“Stradivarius was rather isolated, he didn’t really have anyone to race with in the last part. In the last 50 yards he came back at them. He has run a super race and if the ground isn’t too soft you might see him on Champions Day in the two mile race.” O’Brien was recording a big race double having already landed the preceding 7f juvenile feature, the Group 2 Champagne Stakes, with Seahenge, partnered by his son Donnacha. A 2yo son of Scat Daddy, he prevailed by a neck from Hey Gaman with the same distance back to the third, Godolphin’s Mythical Magic. Seahenge had failed to match expectations when only fifth in the Vintage Stakes at Goodwood previously.

However, given a confident ride and benefitting from the experience, he came through to claim this gamely. “Donnacha was on him when he won his maiden and gave him the same sort of ride that day,” O’Brien said. “He said he was going to go out there today and teach him and give him an education, which is what you want any young horse to have. He did well to win and he’s a fine horse to be able to do that.” Ballydoyle number one Moore finished unplaced on stablemate Mendelssohn, and O’Brien added: “Ryan loved Seahenge at Goodwood but said he was very green and babyish; he’s improved a lot for that. “We came here today with the view that if he was going to be a Dewhurst horse he’d have to come and run well here. So that’s a possible target for him now.”

Martyn Meade has shelved further big race plans this year with Eminent, who is already ‘on holiday’ in a field, but his Aclaim is set for Chantilly after winning the 7f Group 2 Park Stakes under Oisin Murphy. When last seen in France, Aclaim was beaten less than a length in the Group 1 Prix Maurice de Gheest and will return to the top table for his next outing. “It was a shame he didn’t win in France but it was still a hell of a good run; the winning post came a bit too soon,” said Meade. “He was pretty impressive there and this 7f is his distance.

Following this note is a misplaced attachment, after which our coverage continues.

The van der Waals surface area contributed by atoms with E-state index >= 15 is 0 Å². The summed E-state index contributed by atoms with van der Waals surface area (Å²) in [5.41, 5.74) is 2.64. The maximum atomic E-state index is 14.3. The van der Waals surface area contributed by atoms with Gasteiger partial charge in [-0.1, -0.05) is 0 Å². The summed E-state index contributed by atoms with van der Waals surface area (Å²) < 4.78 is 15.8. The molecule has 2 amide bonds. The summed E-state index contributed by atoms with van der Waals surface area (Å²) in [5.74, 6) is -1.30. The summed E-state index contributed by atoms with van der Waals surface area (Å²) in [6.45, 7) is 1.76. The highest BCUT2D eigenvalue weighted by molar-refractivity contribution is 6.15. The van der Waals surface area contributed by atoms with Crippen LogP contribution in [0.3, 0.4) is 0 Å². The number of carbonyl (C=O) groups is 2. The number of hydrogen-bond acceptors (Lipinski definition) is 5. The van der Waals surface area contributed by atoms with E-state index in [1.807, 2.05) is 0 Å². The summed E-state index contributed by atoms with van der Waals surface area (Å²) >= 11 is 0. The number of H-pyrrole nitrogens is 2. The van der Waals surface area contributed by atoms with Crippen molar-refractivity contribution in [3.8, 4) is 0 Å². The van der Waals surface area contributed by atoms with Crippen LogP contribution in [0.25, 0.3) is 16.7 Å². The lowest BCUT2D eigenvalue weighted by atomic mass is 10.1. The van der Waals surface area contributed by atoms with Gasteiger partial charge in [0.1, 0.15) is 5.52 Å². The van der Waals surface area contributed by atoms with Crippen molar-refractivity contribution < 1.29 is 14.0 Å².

We’re really looking for a Group One for him. That’s the main ambition as he has already won a couple of Group Twos, so we’ll hopefully step him back up and go to France again for the Foret.” And many congratulations to seasonal Al Adiyat contributor John Berry who saddled the highly progressive Kryptos to victory in a mile handicap under Nicola Currie. The apprentice has now won on the 3yo on each occasion they have been partnered and said: “He’s so straightforward. He enjoyed a bit of cover, sat in behind and then carried me all the way there. It worked out lovely.” The St Leger was not the only Classic on the card; it was also the 1m2f UK Arabian Derby, or the Group 1 President of the UAE Cup depending on your inclination.

Eight went to post but Nafees, homebred by the Royal Cavalry of Oman, justified favouritism in style under Tadhg O’Shea for trainer Charles Gourdain. Gourdain, who is based in Pau in France, was delighted with his colt’s win and said: “It is the last Group One race for 4yos this season and he has shown today that he is the best of his generation. I would like him to have a break now and we will look forward to next year.” O’Shea added: “He’s a really nice horse. Charles told me to drop him in and ride him with loads of confidence. He settled well, maybe I had him too switched off, so I had to give him a shake of the reins, but to be fair, he really picked up the bridle. He’s a very good 4yo with a potent turn of foot.”

Representing the Royal Cavalry, Jean-Pierre Deroubaix, added: “We had to run against older horses in the summer, but this race was perfect for him. The trainer gave good orders and the jockey followed them. Some days it doesn’t work, but today it was perfect.” Faisal Al Rahmani, general secretary for the President of the UAE Cup series, was happy to be back for a second year saying: “It’s been a beautiful day, it’s wonderful to run the President of the UAE Cup on such a prestigious race day in the UK. We want to progress this series across the world.”